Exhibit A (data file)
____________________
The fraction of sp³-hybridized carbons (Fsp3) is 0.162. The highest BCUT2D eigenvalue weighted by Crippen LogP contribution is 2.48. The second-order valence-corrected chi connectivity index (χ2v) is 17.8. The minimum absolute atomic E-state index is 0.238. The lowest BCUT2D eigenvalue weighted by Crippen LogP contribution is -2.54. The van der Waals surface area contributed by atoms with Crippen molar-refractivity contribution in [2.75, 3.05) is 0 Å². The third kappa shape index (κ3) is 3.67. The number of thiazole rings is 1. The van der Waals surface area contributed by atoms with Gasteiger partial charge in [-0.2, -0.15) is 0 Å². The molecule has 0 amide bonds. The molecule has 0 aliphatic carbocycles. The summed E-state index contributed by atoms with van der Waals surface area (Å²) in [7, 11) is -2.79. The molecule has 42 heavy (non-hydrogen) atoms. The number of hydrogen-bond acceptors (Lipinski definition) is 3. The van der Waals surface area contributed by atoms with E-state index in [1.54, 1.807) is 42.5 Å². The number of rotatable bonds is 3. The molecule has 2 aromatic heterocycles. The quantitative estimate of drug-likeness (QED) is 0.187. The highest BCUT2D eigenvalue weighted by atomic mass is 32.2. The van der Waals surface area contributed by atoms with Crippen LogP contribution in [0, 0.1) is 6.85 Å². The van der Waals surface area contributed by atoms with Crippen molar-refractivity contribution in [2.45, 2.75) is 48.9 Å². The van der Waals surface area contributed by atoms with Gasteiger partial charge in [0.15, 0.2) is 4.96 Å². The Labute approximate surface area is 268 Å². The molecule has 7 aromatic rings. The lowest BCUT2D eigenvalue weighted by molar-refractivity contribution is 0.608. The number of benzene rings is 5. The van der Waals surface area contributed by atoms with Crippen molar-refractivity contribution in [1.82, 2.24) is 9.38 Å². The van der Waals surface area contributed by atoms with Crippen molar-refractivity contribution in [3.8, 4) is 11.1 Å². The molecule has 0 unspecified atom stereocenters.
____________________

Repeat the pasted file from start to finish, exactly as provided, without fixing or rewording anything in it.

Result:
The fraction of sp³-hybridized carbons (Fsp3) is 0.162. The highest BCUT2D eigenvalue weighted by Crippen LogP contribution is 2.48. The second-order valence-corrected chi connectivity index (χ2v) is 17.8. The minimum absolute atomic E-state index is 0.238. The lowest BCUT2D eigenvalue weighted by Crippen LogP contribution is -2.54. The van der Waals surface area contributed by atoms with Crippen molar-refractivity contribution in [2.75, 3.05) is 0 Å². The third kappa shape index (κ3) is 3.67. The number of thiazole rings is 1. The van der Waals surface area contributed by atoms with Gasteiger partial charge in [-0.2, -0.15) is 0 Å². The molecule has 0 amide bonds. The molecule has 0 aliphatic carbocycles. The summed E-state index contributed by atoms with van der Waals surface area (Å²) in [7, 11) is -2.79. The molecule has 42 heavy (non-hydrogen) atoms. The number of hydrogen-bond acceptors (Lipinski definition) is 3. The van der Waals surface area contributed by atoms with E-state index in [1.54, 1.807) is 42.5 Å². The number of rotatable bonds is 3. The molecule has 2 aromatic heterocycles. The quantitative estimate of drug-likeness (QED) is 0.187. The highest BCUT2D eigenvalue weighted by atomic mass is 32.2. The van der Waals surface area contributed by atoms with Crippen LogP contribution in [0, 0.1) is 6.85 Å². The van der Waals surface area contributed by atoms with Crippen molar-refractivity contribution in [2.45, 2.75) is 48.9 Å². The van der Waals surface area contributed by atoms with Gasteiger partial charge in [0.15, 0.2) is 4.96 Å². The Labute approximate surface area is 268 Å². The molecule has 7 aromatic rings. The lowest BCUT2D eigenvalue weighted by molar-refractivity contribution is 0.608. The number of benzene rings is 5. The van der Waals surface area contributed by atoms with Crippen molar-refractivity contribution in [1.82, 2.24) is 9.38 Å². The van der Waals surface area contributed by atoms with Crippen molar-refractivity contribution in [3.8, 4) is 11.1 Å². The molecule has 0 unspecified atom stereocenters.